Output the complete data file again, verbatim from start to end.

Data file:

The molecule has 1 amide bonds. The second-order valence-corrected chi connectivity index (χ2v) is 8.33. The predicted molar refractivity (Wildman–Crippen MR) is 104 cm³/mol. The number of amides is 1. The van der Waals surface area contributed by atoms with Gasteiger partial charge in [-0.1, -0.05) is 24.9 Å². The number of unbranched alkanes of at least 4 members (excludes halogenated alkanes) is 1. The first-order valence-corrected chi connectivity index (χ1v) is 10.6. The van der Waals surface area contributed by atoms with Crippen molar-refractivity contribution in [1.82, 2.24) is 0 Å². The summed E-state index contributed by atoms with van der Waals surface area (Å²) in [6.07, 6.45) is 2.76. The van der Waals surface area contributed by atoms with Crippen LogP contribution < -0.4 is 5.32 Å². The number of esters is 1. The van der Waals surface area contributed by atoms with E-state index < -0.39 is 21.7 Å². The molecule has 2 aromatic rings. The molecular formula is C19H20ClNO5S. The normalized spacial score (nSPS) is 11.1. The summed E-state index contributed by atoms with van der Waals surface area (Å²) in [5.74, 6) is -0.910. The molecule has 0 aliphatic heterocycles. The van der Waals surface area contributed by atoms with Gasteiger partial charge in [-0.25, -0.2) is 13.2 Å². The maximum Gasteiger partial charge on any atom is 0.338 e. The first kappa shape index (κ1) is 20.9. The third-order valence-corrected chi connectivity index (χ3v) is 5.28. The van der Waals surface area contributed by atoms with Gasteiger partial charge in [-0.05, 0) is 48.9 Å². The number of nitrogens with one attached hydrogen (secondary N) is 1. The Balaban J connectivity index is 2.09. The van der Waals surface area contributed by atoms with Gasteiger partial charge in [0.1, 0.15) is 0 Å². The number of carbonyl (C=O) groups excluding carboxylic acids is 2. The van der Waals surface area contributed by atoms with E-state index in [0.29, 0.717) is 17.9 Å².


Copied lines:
The molecule has 1 amide bonds. The second-order valence-corrected chi connectivity index (χ2v) is 8.33. The predicted molar refractivity (Wildman–Crippen MR) is 104 cm³/mol. The number of amides is 1. The van der Waals surface area contributed by atoms with Gasteiger partial charge in [-0.1, -0.05) is 24.9 Å². The number of unbranched alkanes of at least 4 members (excludes halogenated alkanes) is 1. The first-order valence-corrected chi connectivity index (χ1v) is 10.6. The van der Waals surface area contributed by atoms with Crippen molar-refractivity contribution in [1.82, 2.24) is 0 Å². The summed E-state index contributed by atoms with van der Waals surface area (Å²) in [6.07, 6.45) is 2.76. The van der Waals surface area contributed by atoms with Crippen LogP contribution < -0.4 is 5.32 Å². The number of esters is 1. The van der Waals surface area contributed by atoms with E-state index < -0.39 is 21.7 Å². The molecule has 2 aromatic rings. The molecular formula is C19H20ClNO5S. The normalized spacial score (nSPS) is 11.1. The summed E-state index contributed by atoms with van der Waals surface area (Å²) in [5.74, 6) is -0.910. The molecule has 0 aliphatic heterocycles. The van der Waals surface area contributed by atoms with Gasteiger partial charge in [-0.25, -0.2) is 13.2 Å². The maximum Gasteiger partial charge on any atom is 0.338 e. The first kappa shape index (κ1) is 20.9. The third-order valence-corrected chi connectivity index (χ3v) is 5.28. The van der Waals surface area contributed by atoms with Gasteiger partial charge in [-0.05, 0) is 48.9 Å². The number of nitrogens with one attached hydrogen (secondary N) is 1. The Balaban J connectivity index is 2.09. The van der Waals surface area contributed by atoms with Gasteiger partial charge in [0.1, 0.15) is 0 Å². The number of carbonyl (C=O) groups excluding carboxylic acids is 2. The van der Waals surface area contributed by atoms with E-state index in [0.29, 0.717) is 17.9 Å².